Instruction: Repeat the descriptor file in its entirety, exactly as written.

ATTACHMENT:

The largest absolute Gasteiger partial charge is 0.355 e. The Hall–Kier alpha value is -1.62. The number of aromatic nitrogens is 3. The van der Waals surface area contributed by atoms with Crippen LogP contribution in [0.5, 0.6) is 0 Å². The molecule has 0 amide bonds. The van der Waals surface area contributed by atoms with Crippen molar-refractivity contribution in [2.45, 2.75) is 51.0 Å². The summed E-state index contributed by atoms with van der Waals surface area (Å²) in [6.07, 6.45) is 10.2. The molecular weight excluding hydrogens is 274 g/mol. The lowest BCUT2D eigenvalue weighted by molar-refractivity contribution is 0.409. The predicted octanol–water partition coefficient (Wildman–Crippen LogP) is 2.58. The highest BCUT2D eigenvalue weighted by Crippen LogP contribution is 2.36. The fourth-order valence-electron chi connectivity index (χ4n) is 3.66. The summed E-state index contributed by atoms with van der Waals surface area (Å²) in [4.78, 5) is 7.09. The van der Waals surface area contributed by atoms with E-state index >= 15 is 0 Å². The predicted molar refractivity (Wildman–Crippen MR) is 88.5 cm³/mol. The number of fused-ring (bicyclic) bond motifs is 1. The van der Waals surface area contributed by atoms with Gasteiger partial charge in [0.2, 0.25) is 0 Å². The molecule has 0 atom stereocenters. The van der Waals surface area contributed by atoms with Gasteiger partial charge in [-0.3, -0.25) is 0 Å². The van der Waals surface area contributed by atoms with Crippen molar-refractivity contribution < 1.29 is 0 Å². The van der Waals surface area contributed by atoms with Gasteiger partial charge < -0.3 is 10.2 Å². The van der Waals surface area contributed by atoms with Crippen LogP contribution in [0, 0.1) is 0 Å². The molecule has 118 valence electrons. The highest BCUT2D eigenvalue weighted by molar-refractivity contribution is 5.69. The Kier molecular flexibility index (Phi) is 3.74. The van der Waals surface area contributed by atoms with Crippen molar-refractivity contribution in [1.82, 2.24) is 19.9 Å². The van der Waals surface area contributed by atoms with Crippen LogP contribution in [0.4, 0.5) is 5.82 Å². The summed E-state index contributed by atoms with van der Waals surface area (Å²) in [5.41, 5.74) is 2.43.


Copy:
The largest absolute Gasteiger partial charge is 0.355 e. The Hall–Kier alpha value is -1.62. The number of aromatic nitrogens is 3. The van der Waals surface area contributed by atoms with Crippen LogP contribution in [0.5, 0.6) is 0 Å². The molecule has 0 amide bonds. The van der Waals surface area contributed by atoms with Crippen molar-refractivity contribution in [2.45, 2.75) is 51.0 Å². The summed E-state index contributed by atoms with van der Waals surface area (Å²) in [6.07, 6.45) is 10.2. The molecular weight excluding hydrogens is 274 g/mol. The lowest BCUT2D eigenvalue weighted by molar-refractivity contribution is 0.409. The predicted octanol–water partition coefficient (Wildman–Crippen LogP) is 2.58. The highest BCUT2D eigenvalue weighted by Crippen LogP contribution is 2.36. The fourth-order valence-electron chi connectivity index (χ4n) is 3.66. The summed E-state index contributed by atoms with van der Waals surface area (Å²) in [4.78, 5) is 7.09. The van der Waals surface area contributed by atoms with E-state index >= 15 is 0 Å². The predicted molar refractivity (Wildman–Crippen MR) is 88.5 cm³/mol. The number of fused-ring (bicyclic) bond motifs is 1. The van der Waals surface area contributed by atoms with Gasteiger partial charge in [0.2, 0.25) is 0 Å². The molecule has 0 atom stereocenters. The van der Waals surface area contributed by atoms with Gasteiger partial charge in [-0.3, -0.25) is 0 Å². The van der Waals surface area contributed by atoms with Crippen molar-refractivity contribution < 1.29 is 0 Å². The van der Waals surface area contributed by atoms with Gasteiger partial charge < -0.3 is 10.2 Å². The van der Waals surface area contributed by atoms with Crippen LogP contribution in [0, 0.1) is 0 Å². The molecule has 118 valence electrons. The highest BCUT2D eigenvalue weighted by molar-refractivity contribution is 5.69. The Kier molecular flexibility index (Phi) is 3.74. The van der Waals surface area contributed by atoms with Crippen molar-refractivity contribution in [1.82, 2.24) is 19.9 Å². The van der Waals surface area contributed by atoms with Crippen LogP contribution in [0.4, 0.5) is 5.82 Å². The summed E-state index contributed by atoms with van der Waals surface area (Å²) in [5.41, 5.74) is 2.43.